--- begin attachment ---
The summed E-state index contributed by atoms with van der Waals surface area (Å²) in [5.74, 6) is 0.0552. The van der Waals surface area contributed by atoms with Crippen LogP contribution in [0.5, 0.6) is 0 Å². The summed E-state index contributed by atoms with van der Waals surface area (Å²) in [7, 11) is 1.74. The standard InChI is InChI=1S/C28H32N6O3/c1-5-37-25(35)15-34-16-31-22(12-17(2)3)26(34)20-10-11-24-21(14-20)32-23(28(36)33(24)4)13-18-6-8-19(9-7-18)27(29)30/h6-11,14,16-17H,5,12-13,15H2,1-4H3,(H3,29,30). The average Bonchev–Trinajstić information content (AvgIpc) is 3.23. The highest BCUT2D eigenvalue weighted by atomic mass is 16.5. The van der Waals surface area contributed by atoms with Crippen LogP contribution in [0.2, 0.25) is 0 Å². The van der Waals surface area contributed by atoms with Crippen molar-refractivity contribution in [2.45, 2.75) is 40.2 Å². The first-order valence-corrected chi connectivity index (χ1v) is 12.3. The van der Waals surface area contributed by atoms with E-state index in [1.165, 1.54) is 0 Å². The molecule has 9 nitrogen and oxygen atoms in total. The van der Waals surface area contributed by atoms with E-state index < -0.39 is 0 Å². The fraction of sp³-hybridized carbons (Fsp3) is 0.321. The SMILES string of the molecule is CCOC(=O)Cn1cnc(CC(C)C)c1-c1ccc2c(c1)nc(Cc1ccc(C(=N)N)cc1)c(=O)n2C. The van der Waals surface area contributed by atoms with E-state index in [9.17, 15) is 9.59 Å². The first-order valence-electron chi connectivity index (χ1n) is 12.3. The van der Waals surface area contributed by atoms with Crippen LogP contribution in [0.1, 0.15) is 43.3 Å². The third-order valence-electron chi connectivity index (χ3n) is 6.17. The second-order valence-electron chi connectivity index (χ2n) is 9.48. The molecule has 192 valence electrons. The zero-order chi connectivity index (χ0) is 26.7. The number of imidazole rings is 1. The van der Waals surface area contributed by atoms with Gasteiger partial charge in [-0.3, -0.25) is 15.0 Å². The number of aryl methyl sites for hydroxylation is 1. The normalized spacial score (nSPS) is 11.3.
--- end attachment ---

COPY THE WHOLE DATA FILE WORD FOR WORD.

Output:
The summed E-state index contributed by atoms with van der Waals surface area (Å²) in [5.74, 6) is 0.0552. The van der Waals surface area contributed by atoms with Crippen LogP contribution in [0.5, 0.6) is 0 Å². The summed E-state index contributed by atoms with van der Waals surface area (Å²) in [7, 11) is 1.74. The standard InChI is InChI=1S/C28H32N6O3/c1-5-37-25(35)15-34-16-31-22(12-17(2)3)26(34)20-10-11-24-21(14-20)32-23(28(36)33(24)4)13-18-6-8-19(9-7-18)27(29)30/h6-11,14,16-17H,5,12-13,15H2,1-4H3,(H3,29,30). The average Bonchev–Trinajstić information content (AvgIpc) is 3.23. The highest BCUT2D eigenvalue weighted by atomic mass is 16.5. The van der Waals surface area contributed by atoms with Crippen LogP contribution in [0.2, 0.25) is 0 Å². The van der Waals surface area contributed by atoms with Crippen molar-refractivity contribution in [2.45, 2.75) is 40.2 Å². The first-order valence-corrected chi connectivity index (χ1v) is 12.3. The van der Waals surface area contributed by atoms with E-state index in [1.165, 1.54) is 0 Å². The molecule has 9 nitrogen and oxygen atoms in total. The van der Waals surface area contributed by atoms with E-state index < -0.39 is 0 Å². The fraction of sp³-hybridized carbons (Fsp3) is 0.321. The SMILES string of the molecule is CCOC(=O)Cn1cnc(CC(C)C)c1-c1ccc2c(c1)nc(Cc1ccc(C(=N)N)cc1)c(=O)n2C. The van der Waals surface area contributed by atoms with E-state index in [9.17, 15) is 9.59 Å². The first-order valence-electron chi connectivity index (χ1n) is 12.3. The van der Waals surface area contributed by atoms with Crippen LogP contribution in [0.1, 0.15) is 43.3 Å². The third-order valence-electron chi connectivity index (χ3n) is 6.17. The second-order valence-electron chi connectivity index (χ2n) is 9.48. The molecule has 192 valence electrons. The zero-order chi connectivity index (χ0) is 26.7. The number of imidazole rings is 1. The van der Waals surface area contributed by atoms with Gasteiger partial charge in [-0.3, -0.25) is 15.0 Å². The number of aryl methyl sites for hydroxylation is 1. The normalized spacial score (nSPS) is 11.3.